“Practise in everything a certain nonchalance that shall conceal design and show that what is done and said is done without effort and almost without thought.”
Some of my favorite animals on earth are Italian. Food for thought…
From New Advent: Baldassare Castiglione, an Italian prose-writer, born at Casatico, near Mantua, 6 December, 1478; died at Toledo, Spain, 7 February, 1529. After receiving a classical education at Milan, he went to the court of Ludovico il Moro. Soon, however, owing to his father’s death in 1499, he left the Sforza and became a retainer of Francesco Gonzaga, Marquis of Mantua. In September, 1504, Urbino became his new residence, and here, in the service of Duke Guidobaldo da Montefeltro, where he spent the best years of his life. The splendour of the Montefeltro court was such as to attract thither the most distinguished writers and artists of the time, and in their midst Castiglione, though engrossed in momentous affairs of state, drank at the fountain-head of art and literature. In 1513 Francesco Maria della Rovere, Guidobaldo’s successor, made him a count and later his ambassador to the Holy See. In 1524 Pope Clement VII sent him as a special envoy to Charles V, but, in spite of his good offices on behalf of the pontiff Rome was sacked on the 6th of May, 1527, and Clement made a captive. This melancholy event broke Castiglione in health and spirits and hastened his death. Great honours were paid to his memory, and Charles the Fifth was said to have called him “one of the best knights in the world”. His fame, however, mainly rests on his “Cortegiano” (Courtier), a work in four books, describing the accomplishments and moral character of the ideal courtier, Considered the definitive account of Renaissance court life, involving drama, ritual and conversational expertise. Wayne Rebhorn, a Castiglione scholar, states that the courtier’s speech and behavior in general is “designed to make people marvel at him, to transform himself into a beautiful spectacle for others to contemplate.” He began writing it in 1514 and finished it four years later. He polished its style so elaborately as to delay its publication until 1528 by by the Aldine Press in Venice, sadly one year before his death. A truly representative son of the Renaissance, he exhibited in his “Courtier” brilliant classical scholarship and exquisite taste, combined with a keen spirit of observation and noble conceptions Sprezzatura was a vital quality for a courtier to have. Courtiers essentially had to put on a performance for their peers and those who employed sprezzatura created the impression that they completely mastered the roles they played. In a way, sprezzatura was “the art of acting deviously” Raphael’s painting (as seen above) can be found to differ primarily from its model by its unique awareness of the importance of sprezzatura. As a result, “Il Cortegiano” gradually acquired a world-wide reputation, and was translated into a dozen languages, including Japanese. The latest edition is that of Opdyke (New York, 1902). His many letters, in part unpublished, are of considerable importance.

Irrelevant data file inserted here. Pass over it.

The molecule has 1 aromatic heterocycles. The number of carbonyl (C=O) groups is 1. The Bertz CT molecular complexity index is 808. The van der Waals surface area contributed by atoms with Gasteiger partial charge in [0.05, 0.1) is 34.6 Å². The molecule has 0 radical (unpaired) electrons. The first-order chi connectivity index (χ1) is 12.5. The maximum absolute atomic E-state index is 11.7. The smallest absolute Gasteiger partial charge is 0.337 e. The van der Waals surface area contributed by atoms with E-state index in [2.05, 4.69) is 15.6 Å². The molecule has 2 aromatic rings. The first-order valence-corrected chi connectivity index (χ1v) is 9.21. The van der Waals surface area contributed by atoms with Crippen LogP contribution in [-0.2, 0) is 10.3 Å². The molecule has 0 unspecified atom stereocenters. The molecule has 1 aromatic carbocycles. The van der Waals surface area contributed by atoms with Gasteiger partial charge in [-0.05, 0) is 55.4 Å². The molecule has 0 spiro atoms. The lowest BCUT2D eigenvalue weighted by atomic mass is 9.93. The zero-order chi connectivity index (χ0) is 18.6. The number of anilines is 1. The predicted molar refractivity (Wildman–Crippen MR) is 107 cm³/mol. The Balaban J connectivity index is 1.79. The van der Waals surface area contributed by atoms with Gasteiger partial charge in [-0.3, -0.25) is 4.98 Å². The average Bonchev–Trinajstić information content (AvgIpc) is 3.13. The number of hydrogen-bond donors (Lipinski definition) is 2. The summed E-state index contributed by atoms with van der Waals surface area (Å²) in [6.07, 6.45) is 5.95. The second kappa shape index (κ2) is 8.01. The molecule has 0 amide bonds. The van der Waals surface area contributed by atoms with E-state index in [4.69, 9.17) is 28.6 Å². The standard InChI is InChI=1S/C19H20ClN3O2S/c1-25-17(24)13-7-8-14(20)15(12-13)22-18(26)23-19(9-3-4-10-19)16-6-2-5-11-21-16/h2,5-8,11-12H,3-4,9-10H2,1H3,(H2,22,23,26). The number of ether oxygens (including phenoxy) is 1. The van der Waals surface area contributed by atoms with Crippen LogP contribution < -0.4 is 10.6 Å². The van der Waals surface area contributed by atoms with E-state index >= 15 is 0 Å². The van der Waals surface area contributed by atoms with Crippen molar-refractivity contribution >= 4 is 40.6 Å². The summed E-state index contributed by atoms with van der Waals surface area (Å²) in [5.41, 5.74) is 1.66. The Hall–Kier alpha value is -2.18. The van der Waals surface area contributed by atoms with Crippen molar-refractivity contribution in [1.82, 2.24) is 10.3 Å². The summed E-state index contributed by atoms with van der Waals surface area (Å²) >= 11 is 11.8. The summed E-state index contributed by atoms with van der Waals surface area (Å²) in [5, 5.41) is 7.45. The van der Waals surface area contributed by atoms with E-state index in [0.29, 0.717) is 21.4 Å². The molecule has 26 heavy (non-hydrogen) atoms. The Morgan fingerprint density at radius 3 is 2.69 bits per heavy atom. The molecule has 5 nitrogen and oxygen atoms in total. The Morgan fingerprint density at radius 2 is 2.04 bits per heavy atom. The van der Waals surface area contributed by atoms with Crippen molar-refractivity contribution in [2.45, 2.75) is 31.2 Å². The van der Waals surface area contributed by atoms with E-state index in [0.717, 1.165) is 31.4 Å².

“Outward beauty is a true sign of inner goodness. This loveliness, indeed, is impressed upon the body in varying degrees as a token by which the soul can be recognized for what it is, just as with trees the beauty of the blossom testifies to the goodness of the fruit.”
“Who does not know that without women we can feel no content or satisfaction throughout this life of ours, which but for them would be rude and devoid of all sweetness and more savage than that of wild beasts? Who does not know that women alone banish from our hearts all vile and base thoughts, vexations, miseries, and those turbid melancholies that so often are their fellows?”
“Men demonstrate their courage far more often in little things than in great.”
Il Libro del Cortegiano, del Conte Baldesar Castiglione: